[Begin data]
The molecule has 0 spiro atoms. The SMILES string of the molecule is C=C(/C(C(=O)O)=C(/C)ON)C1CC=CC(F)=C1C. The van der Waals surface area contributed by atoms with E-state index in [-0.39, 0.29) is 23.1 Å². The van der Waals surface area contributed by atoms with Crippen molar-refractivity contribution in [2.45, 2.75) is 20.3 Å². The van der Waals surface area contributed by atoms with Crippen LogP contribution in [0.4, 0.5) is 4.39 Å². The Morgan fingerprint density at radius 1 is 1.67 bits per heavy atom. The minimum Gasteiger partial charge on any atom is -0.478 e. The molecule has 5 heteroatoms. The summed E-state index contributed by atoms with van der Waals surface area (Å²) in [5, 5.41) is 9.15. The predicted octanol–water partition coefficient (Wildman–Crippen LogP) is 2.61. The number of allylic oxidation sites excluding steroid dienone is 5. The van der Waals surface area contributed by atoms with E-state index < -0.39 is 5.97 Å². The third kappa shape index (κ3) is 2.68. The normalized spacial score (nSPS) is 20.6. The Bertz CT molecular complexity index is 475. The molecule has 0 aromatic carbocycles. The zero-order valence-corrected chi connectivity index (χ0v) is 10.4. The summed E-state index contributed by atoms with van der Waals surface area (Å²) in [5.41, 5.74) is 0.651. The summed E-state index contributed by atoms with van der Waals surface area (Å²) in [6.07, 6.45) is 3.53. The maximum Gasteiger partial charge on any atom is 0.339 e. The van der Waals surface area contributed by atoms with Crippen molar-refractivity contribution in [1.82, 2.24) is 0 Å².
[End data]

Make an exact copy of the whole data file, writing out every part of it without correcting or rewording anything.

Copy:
The molecule has 0 spiro atoms. The SMILES string of the molecule is C=C(/C(C(=O)O)=C(/C)ON)C1CC=CC(F)=C1C. The van der Waals surface area contributed by atoms with E-state index in [-0.39, 0.29) is 23.1 Å². The van der Waals surface area contributed by atoms with Crippen molar-refractivity contribution in [2.45, 2.75) is 20.3 Å². The van der Waals surface area contributed by atoms with Crippen LogP contribution in [0.4, 0.5) is 4.39 Å². The Morgan fingerprint density at radius 1 is 1.67 bits per heavy atom. The minimum Gasteiger partial charge on any atom is -0.478 e. The molecule has 5 heteroatoms. The summed E-state index contributed by atoms with van der Waals surface area (Å²) in [5, 5.41) is 9.15. The predicted octanol–water partition coefficient (Wildman–Crippen LogP) is 2.61. The number of allylic oxidation sites excluding steroid dienone is 5. The van der Waals surface area contributed by atoms with E-state index < -0.39 is 5.97 Å². The third kappa shape index (κ3) is 2.68. The normalized spacial score (nSPS) is 20.6. The Bertz CT molecular complexity index is 475. The molecule has 0 aromatic carbocycles. The zero-order valence-corrected chi connectivity index (χ0v) is 10.4. The summed E-state index contributed by atoms with van der Waals surface area (Å²) in [5.41, 5.74) is 0.651. The summed E-state index contributed by atoms with van der Waals surface area (Å²) in [6.07, 6.45) is 3.53. The maximum Gasteiger partial charge on any atom is 0.339 e. The van der Waals surface area contributed by atoms with Crippen molar-refractivity contribution in [1.82, 2.24) is 0 Å².